Academic journal article Alternatives: Global, Local, Political

Insecure Times, Tough Decisions: The Nomos of Neoliberalism

Academic journal article Alternatives: Global, Local, Political

Insecure Times, Tough Decisions: The Nomos of Neoliberalism

Article excerpt

A comparative reading of Michel Foucault's seminars of the late 1970s and the political philosophy of Carl Schmitt reveal some provocative points of intersection and discord. In retrospect it might appear as if, hovering around the same questions, but to remarkably different effect, Foucault and Schmitt were engaged in violent argument with each other.

Schmitt's work is remarkable for its unrelenting assertion of the primacy of sovereign power in the modern nation-state. Aligning himself with the theoretical legacy of Thomas Hobbes, Schmitt locates the crux of power in the act of sovereign decision, with its right to determine when and if the protection of the law should be maintained or suspended. Both Schmitt and Foucault seem to be in agreement that the true scope of sovereign power can be defined only in negative terms, as a power to suspend itself and thus to expose the life of its subjects to the absolute violence of the "state of nature." According to a famous formulation of Foucault's, the sovereign exercises a power to let live and to make die. (1) For Schmitt, the sovereign reveals its power when it declares a "state of exception"--a state of lawful lawlessness in which the act of taking another's life is divested of any sense of juridical fault or responsibility. (2) What Schmitt proposes is not only a historical account of the sovereign nation-state but also a deeply polemical plea in favor of a constitutional model that he considered to be the crowning achievement of the Western political tradition. His later work is haunted by a profound sense of regret for a model of power that, by his own admission, was already in decline. (3)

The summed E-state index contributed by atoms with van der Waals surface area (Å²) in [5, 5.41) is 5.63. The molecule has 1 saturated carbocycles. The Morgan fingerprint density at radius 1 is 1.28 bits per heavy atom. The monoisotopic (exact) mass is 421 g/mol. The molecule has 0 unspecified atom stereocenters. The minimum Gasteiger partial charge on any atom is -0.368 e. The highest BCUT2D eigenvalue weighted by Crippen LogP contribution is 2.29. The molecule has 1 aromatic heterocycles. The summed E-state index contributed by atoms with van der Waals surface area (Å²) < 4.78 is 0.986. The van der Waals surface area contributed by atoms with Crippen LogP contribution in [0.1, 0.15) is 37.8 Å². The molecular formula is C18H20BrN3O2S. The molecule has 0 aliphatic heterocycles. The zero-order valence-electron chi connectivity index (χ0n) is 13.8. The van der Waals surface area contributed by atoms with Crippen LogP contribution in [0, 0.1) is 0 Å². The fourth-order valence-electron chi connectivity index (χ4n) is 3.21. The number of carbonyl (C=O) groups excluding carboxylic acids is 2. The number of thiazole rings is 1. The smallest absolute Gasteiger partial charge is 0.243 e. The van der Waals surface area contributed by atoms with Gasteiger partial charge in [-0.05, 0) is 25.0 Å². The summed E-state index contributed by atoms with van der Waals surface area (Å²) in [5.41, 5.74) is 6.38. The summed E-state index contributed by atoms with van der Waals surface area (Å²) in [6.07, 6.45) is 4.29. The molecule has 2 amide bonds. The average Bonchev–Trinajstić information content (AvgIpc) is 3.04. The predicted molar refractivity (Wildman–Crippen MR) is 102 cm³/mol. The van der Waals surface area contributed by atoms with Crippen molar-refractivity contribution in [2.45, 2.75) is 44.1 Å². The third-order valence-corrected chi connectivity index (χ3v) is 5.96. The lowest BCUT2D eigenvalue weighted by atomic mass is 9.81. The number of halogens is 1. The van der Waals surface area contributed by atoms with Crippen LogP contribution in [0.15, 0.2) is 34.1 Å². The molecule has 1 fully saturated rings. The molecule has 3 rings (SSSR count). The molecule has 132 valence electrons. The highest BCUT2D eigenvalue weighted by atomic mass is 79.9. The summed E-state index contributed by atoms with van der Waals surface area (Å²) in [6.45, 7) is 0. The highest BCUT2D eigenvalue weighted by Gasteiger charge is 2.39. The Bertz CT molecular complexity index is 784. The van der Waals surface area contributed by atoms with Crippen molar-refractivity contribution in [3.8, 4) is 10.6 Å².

Foucault's seminars of the late 1970s are concerned with the period following the 1649 Treaty of Westphalia, in which the sovereign nation-state began to consolidate its political power in Europe. (4) Unlike Schmitt, however, Foucault addresses the discourse of sovereign power in the mode of violent countercritique: Not only does this discourse offer an impoverished conceptual model of power, he argues, it also effaces the various oppositional forces that accompanied the rise of the secular nation-state.

In the 1976 seminar Il faut defendre la societe, Foucault elaborates a sustained and trenchant critique of Hobbes--the thinker, he claims, who most ruthlessly expelled the possibility of war against the state from his theoretical edifice. (5) In the seminars that follow, Foucault complicates this critique by turning his attention to the countertradition of liberal political economy, which, from the eighteenth century onward, developed its own polemics against sovereigntist conceptions of power, opposing the freedom of economic exchange to the jurisdiction of the sovereign state and asserting the primacy of security as a form of control over and above the "right of the sword." The originality of Foucault's genealogical work of this period lies in its assertion that liberal political economy reinvents security as a distinct mode of power, in opposition to the sovereign decision.

In their approaches to power, violence, freedom, and political constitution in the modern era, Schmitt and Foucault align themselves with diametrically opposed philosophical traditions. In this article, I want to read Schmitt and Foucault with and against each other, not in the hope of attaining some middle ground, but with the aim of teasing out some of the unexplored dimensions of their respective philosophies of power. It is hoped that this approach will make it possible to revive some of the productive tensions of their work in relation to our contemporary context--one in which the global pretensions of neoliberalism have come to be associated with a state of seemingly unending war.

In his attempt to think through the simultaneous development of modern notions of sovereignty, imperialism, and world order, Schmitt articulated a nexus of concepts to which political philosophers of very different persuasions have returned with a renewed sense of urgency over the past few years. …

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